Increasingly, over the last few years, criminals are specifically looking to gain access to consumers’ identity data and not just their payment data. The main reason for this is that with consumer identity data there are few limits to the fraudulent purposes the data can be used for, which makes it much more desirable.


Over the last few years the demand for stolen consumer identity data has risen, cybercriminals have responded by targeting more industries that handle their customers’ sensitive personal data, such as healthcare, and flooding the market with identity data ready to be purchased on the dark web. This increase in volume of available stolen identity data is shown in the decreasing prices of US health records.  In, 2016 stolen records sold for $20 to $50 on the black market, in 2015 these records sold for $75 to $100.  Though there has been a decrease in value of such data, cybercriminals are increasing their focus on the healthcare industry as breaches jumped by 89 percent in 2017, compared with the year before.


For organisations that lose their customers’ or employees’ identity data, the impact can be huge and may result in regulatory and card brand fines, loss in trade, reputational damage, loss of customer trust, legal, forensic and remediation costs. It’s worth noting that from May 2018, with the introduction of the General Data Protection Regulation (GDPR) regulatory fines could be up to 4% or €20m whichever is the greater of an organisation’s global turnover for a breach of EU citizens’ personal data. Additionally, a data breach could lead to clean-up costs that may include lawsuits and credit monitoring/identity theft packages for affected customers. Therefore, when considering how your business handles its customer’s personal data, apply the same security measures that you would wish to be in place to protect and secure your own identity data by those handling it.


The harm caused to the individual whose personal data is stolen and fraudulently used can be substantial. Personal data is the information used to prove a consumer’s identity – that they are the person they claim to be.  If criminals have access to this data they can impersonate the individual to access their accounts and content, as well as creating new accounts, applying for loans or making purchases – all for their own gain.  Recovering from identity theft is a costly, lengthy and sometimes distressing process for the individual whose data is breached.  Take a look at the U.S. Federal Trade Commission’s guide to reporting and recovering from Identity Theft.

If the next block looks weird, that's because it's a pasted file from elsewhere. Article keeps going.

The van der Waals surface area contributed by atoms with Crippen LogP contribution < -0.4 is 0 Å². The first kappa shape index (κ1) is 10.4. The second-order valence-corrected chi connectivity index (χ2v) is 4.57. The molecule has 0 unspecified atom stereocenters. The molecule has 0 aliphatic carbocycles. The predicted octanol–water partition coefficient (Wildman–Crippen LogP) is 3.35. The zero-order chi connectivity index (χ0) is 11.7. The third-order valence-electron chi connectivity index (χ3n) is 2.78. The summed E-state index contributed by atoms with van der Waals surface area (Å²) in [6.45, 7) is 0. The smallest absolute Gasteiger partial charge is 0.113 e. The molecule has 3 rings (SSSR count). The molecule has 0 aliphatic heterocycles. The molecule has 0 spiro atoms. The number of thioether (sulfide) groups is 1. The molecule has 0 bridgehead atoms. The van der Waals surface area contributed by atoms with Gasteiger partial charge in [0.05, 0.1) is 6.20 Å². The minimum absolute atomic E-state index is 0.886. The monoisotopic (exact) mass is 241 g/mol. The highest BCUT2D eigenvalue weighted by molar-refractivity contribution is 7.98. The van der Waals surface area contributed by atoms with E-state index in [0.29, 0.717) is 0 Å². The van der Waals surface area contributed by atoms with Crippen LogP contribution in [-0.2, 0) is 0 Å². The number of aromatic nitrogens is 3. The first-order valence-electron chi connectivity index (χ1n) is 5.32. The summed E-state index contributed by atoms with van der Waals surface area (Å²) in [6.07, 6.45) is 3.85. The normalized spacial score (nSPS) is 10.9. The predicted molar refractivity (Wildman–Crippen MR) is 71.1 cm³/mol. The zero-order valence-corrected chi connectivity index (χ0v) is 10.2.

Your business should be doing all it can to make sure the personal data you hold about individuals doesn’t get into the wrong hands.


No easy answers

Unfortunately, there is no single or simple solution that will prevent data breaches and for the foreseeable future we must accept that, as this personal data is valuable to cybercriminals; they will continually seek to breach organisations’ security measures or otherwise gain access to the personal data businesses hold.


The following steps will enable an organisation to understand what PII data is in scope, risks to that data, and options to protect that PII data. Therefore, hopefully minimising the potential threats and the risks of a data breach or deliberate misuse of the PII.


  • Identify what PII information is used/stored and where it is held.
  • Evaluate the risk to that PII – including any vulnerabilities or ways in which the PII may be exposed to attack, and the potential threats that could exploit those weaknesses.
  • Manage the risk – determine what protection is required to protect the PII data from those risks; new or additional measures may be necessary.
  • Compliance – protect all PII data by establishing rules (policies and procedures). These set out the organisation’s intent and expectations for the protection of PII and provide consistent procedures and processes to be followed to make sure those policies are met.
  • Educate staff and consumers about data security – make sure both staff and customers know that their actions are critical in ensuring the protection of PII.
  • Protect all PII data with layered controls:

1.Network protection and intrusion detection – measures to control communications into and out of the organisation, and to detection unauthorised intrusion into your network.


2.Encryption and potential segmentation of PII data. Encryption directly protects the sensitive personal data stored by making it readable only to those with access to the keys to decrypt the data.  Segmentation may be used to isolate PII from other less sensitive data so that additional measures can be applied to protect it.


3.Access Controls – make sure access control systems effectively protect PII data by limiting access to only those staff members with a business need. Make sure the rights and privileges those staff members have to that PII data are the minimum needed for them perform their job role.


4.Strong Authentication mechanisms – help to prove that a person is who they claim to be by incorporating 2 of the 3 authentication factors; something you know (e.g. password), something you have (e.g. certificate, token, etc.), something you are (e.g. thumb print, retina scan, etc.). Strong authentication helps to make sure that only authorised people gain access to the PII data.


5.Threat Protection – security solutions and technologies to protect the organisation’s systems and data, including web protection (web filtering), email filtering, network access control (NAC), application control and device control.


6.Data Loss Prevention – another threat protection good practice that focusses on monitoring and controlling outbound content rather than protection of the organisation from inbound threats.

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